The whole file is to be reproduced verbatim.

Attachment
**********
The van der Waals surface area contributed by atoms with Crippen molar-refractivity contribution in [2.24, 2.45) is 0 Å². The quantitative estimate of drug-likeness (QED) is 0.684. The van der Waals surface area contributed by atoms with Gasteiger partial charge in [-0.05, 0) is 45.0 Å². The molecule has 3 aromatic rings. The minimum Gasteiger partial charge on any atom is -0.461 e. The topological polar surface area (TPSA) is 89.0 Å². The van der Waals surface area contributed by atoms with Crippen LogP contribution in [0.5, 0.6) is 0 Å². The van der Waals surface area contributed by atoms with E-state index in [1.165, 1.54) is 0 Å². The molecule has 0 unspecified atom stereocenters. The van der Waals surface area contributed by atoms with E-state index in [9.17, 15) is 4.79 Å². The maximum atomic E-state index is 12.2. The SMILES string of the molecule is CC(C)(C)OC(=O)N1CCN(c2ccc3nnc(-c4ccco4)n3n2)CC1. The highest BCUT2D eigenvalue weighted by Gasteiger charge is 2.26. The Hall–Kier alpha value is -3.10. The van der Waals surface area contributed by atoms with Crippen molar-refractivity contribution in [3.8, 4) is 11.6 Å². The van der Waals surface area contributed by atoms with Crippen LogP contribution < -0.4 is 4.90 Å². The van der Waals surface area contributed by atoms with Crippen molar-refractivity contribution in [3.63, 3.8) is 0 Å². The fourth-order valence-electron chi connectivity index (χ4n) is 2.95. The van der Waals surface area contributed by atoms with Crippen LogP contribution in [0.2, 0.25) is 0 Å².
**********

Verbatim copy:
The van der Waals surface area contributed by atoms with Crippen molar-refractivity contribution in [2.24, 2.45) is 0 Å². The quantitative estimate of drug-likeness (QED) is 0.684. The van der Waals surface area contributed by atoms with Gasteiger partial charge in [-0.05, 0) is 45.0 Å². The molecule has 3 aromatic rings. The minimum Gasteiger partial charge on any atom is -0.461 e. The topological polar surface area (TPSA) is 89.0 Å². The van der Waals surface area contributed by atoms with Crippen LogP contribution in [0.5, 0.6) is 0 Å². The van der Waals surface area contributed by atoms with E-state index in [1.165, 1.54) is 0 Å². The molecule has 0 unspecified atom stereocenters. The van der Waals surface area contributed by atoms with E-state index in [9.17, 15) is 4.79 Å². The maximum atomic E-state index is 12.2. The SMILES string of the molecule is CC(C)(C)OC(=O)N1CCN(c2ccc3nnc(-c4ccco4)n3n2)CC1. The highest BCUT2D eigenvalue weighted by Gasteiger charge is 2.26. The Hall–Kier alpha value is -3.10. The van der Waals surface area contributed by atoms with Crippen molar-refractivity contribution in [3.8, 4) is 11.6 Å². The van der Waals surface area contributed by atoms with Crippen LogP contribution < -0.4 is 4.90 Å². The van der Waals surface area contributed by atoms with Crippen molar-refractivity contribution in [3.63, 3.8) is 0 Å². The fourth-order valence-electron chi connectivity index (χ4n) is 2.95. The van der Waals surface area contributed by atoms with Crippen LogP contribution in [0.2, 0.25) is 0 Å².